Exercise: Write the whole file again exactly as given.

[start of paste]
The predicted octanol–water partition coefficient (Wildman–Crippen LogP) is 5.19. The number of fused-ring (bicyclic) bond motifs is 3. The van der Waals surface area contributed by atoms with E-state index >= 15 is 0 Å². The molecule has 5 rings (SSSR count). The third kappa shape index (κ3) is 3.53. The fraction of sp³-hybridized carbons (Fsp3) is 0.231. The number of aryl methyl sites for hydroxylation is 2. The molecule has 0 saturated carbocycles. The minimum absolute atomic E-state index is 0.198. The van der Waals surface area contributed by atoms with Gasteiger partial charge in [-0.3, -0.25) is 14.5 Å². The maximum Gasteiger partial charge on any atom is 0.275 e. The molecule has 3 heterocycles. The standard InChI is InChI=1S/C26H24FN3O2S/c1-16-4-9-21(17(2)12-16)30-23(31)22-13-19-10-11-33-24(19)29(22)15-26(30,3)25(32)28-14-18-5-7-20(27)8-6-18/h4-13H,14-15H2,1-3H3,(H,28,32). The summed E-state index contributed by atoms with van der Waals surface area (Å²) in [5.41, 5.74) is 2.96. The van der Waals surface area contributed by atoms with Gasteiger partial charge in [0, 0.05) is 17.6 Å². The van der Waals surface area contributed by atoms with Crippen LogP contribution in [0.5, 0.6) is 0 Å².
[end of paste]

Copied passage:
The predicted octanol–water partition coefficient (Wildman–Crippen LogP) is 5.19. The number of fused-ring (bicyclic) bond motifs is 3. The van der Waals surface area contributed by atoms with E-state index >= 15 is 0 Å². The molecule has 5 rings (SSSR count). The third kappa shape index (κ3) is 3.53. The fraction of sp³-hybridized carbons (Fsp3) is 0.231. The number of aryl methyl sites for hydroxylation is 2. The molecule has 0 saturated carbocycles. The minimum absolute atomic E-state index is 0.198. The van der Waals surface area contributed by atoms with Gasteiger partial charge in [-0.3, -0.25) is 14.5 Å². The maximum Gasteiger partial charge on any atom is 0.275 e. The molecule has 3 heterocycles. The standard InChI is InChI=1S/C26H24FN3O2S/c1-16-4-9-21(17(2)12-16)30-23(31)22-13-19-10-11-33-24(19)29(22)15-26(30,3)25(32)28-14-18-5-7-20(27)8-6-18/h4-13H,14-15H2,1-3H3,(H,28,32). The summed E-state index contributed by atoms with van der Waals surface area (Å²) in [5.41, 5.74) is 2.96. The van der Waals surface area contributed by atoms with Gasteiger partial charge in [0, 0.05) is 17.6 Å². The van der Waals surface area contributed by atoms with Crippen LogP contribution in [0.5, 0.6) is 0 Å².